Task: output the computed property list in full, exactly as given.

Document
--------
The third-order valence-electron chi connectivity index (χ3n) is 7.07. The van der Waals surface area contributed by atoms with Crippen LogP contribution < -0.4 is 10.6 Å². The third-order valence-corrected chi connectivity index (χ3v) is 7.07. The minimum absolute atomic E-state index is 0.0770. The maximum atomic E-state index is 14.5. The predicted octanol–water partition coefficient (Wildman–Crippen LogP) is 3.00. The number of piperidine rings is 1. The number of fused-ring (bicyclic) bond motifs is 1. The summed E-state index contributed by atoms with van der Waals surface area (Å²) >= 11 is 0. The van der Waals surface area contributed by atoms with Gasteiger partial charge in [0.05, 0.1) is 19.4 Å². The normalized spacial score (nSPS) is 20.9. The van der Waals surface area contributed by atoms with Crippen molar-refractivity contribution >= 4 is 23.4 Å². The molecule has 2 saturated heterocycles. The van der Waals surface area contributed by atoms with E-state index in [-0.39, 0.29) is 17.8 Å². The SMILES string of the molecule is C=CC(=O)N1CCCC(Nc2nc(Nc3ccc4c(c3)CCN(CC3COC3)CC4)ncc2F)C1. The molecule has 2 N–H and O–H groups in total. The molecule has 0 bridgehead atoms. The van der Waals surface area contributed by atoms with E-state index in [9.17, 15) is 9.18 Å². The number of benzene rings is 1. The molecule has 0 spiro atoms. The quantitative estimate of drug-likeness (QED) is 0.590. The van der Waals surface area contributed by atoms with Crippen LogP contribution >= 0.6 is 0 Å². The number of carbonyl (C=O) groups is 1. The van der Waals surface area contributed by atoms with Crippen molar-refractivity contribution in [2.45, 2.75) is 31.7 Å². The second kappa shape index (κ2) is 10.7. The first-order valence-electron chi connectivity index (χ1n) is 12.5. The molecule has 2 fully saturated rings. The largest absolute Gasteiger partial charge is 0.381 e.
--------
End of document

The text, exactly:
The third-order valence-electron chi connectivity index (χ3n) is 7.07. The van der Waals surface area contributed by atoms with Crippen LogP contribution < -0.4 is 10.6 Å². The third-order valence-corrected chi connectivity index (χ3v) is 7.07. The minimum absolute atomic E-state index is 0.0770. The maximum atomic E-state index is 14.5. The predicted octanol–water partition coefficient (Wildman–Crippen LogP) is 3.00. The number of piperidine rings is 1. The number of fused-ring (bicyclic) bond motifs is 1. The summed E-state index contributed by atoms with van der Waals surface area (Å²) >= 11 is 0. The van der Waals surface area contributed by atoms with Gasteiger partial charge in [0.05, 0.1) is 19.4 Å². The normalized spacial score (nSPS) is 20.9. The van der Waals surface area contributed by atoms with Crippen molar-refractivity contribution >= 4 is 23.4 Å². The molecule has 2 saturated heterocycles. The van der Waals surface area contributed by atoms with E-state index in [-0.39, 0.29) is 17.8 Å². The SMILES string of the molecule is C=CC(=O)N1CCCC(Nc2nc(Nc3ccc4c(c3)CCN(CC3COC3)CC4)ncc2F)C1. The molecule has 2 N–H and O–H groups in total. The molecule has 0 bridgehead atoms. The van der Waals surface area contributed by atoms with E-state index in [9.17, 15) is 9.18 Å². The number of benzene rings is 1. The molecule has 0 spiro atoms. The quantitative estimate of drug-likeness (QED) is 0.590. The van der Waals surface area contributed by atoms with Crippen LogP contribution >= 0.6 is 0 Å². The number of carbonyl (C=O) groups is 1. The van der Waals surface area contributed by atoms with Crippen molar-refractivity contribution in [2.45, 2.75) is 31.7 Å². The second kappa shape index (κ2) is 10.7. The first-order valence-electron chi connectivity index (χ1n) is 12.5. The molecule has 2 fully saturated rings. The largest absolute Gasteiger partial charge is 0.381 e.